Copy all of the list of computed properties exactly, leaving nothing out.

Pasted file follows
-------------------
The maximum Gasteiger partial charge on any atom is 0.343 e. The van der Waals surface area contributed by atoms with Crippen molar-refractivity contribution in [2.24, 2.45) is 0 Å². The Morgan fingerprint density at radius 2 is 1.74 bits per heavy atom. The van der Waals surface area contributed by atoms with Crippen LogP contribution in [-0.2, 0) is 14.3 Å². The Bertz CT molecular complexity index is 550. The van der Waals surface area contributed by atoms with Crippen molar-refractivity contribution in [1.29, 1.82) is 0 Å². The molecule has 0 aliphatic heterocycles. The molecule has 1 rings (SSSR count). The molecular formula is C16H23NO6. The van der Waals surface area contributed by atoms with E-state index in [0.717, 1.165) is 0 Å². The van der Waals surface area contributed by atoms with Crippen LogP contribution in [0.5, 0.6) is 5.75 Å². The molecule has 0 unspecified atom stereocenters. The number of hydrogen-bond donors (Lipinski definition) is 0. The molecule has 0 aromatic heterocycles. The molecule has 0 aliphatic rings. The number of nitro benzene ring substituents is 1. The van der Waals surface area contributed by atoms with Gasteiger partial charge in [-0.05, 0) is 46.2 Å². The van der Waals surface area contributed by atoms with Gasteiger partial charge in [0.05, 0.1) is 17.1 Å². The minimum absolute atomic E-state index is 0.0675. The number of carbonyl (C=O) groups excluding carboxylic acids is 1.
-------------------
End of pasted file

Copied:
The maximum Gasteiger partial charge on any atom is 0.343 e. The van der Waals surface area contributed by atoms with Crippen molar-refractivity contribution in [2.24, 2.45) is 0 Å². The Morgan fingerprint density at radius 2 is 1.74 bits per heavy atom. The van der Waals surface area contributed by atoms with Crippen LogP contribution in [-0.2, 0) is 14.3 Å². The Bertz CT molecular complexity index is 550. The van der Waals surface area contributed by atoms with Crippen molar-refractivity contribution in [1.29, 1.82) is 0 Å². The molecule has 0 aliphatic heterocycles. The molecule has 1 rings (SSSR count). The molecular formula is C16H23NO6. The van der Waals surface area contributed by atoms with E-state index in [0.717, 1.165) is 0 Å². The van der Waals surface area contributed by atoms with Crippen LogP contribution in [0.5, 0.6) is 5.75 Å². The molecule has 0 unspecified atom stereocenters. The number of hydrogen-bond donors (Lipinski definition) is 0. The molecule has 0 aromatic heterocycles. The molecule has 0 aliphatic rings. The number of nitro benzene ring substituents is 1. The van der Waals surface area contributed by atoms with Gasteiger partial charge in [-0.05, 0) is 46.2 Å². The van der Waals surface area contributed by atoms with Gasteiger partial charge in [0.05, 0.1) is 17.1 Å². The minimum absolute atomic E-state index is 0.0675. The number of carbonyl (C=O) groups excluding carboxylic acids is 1.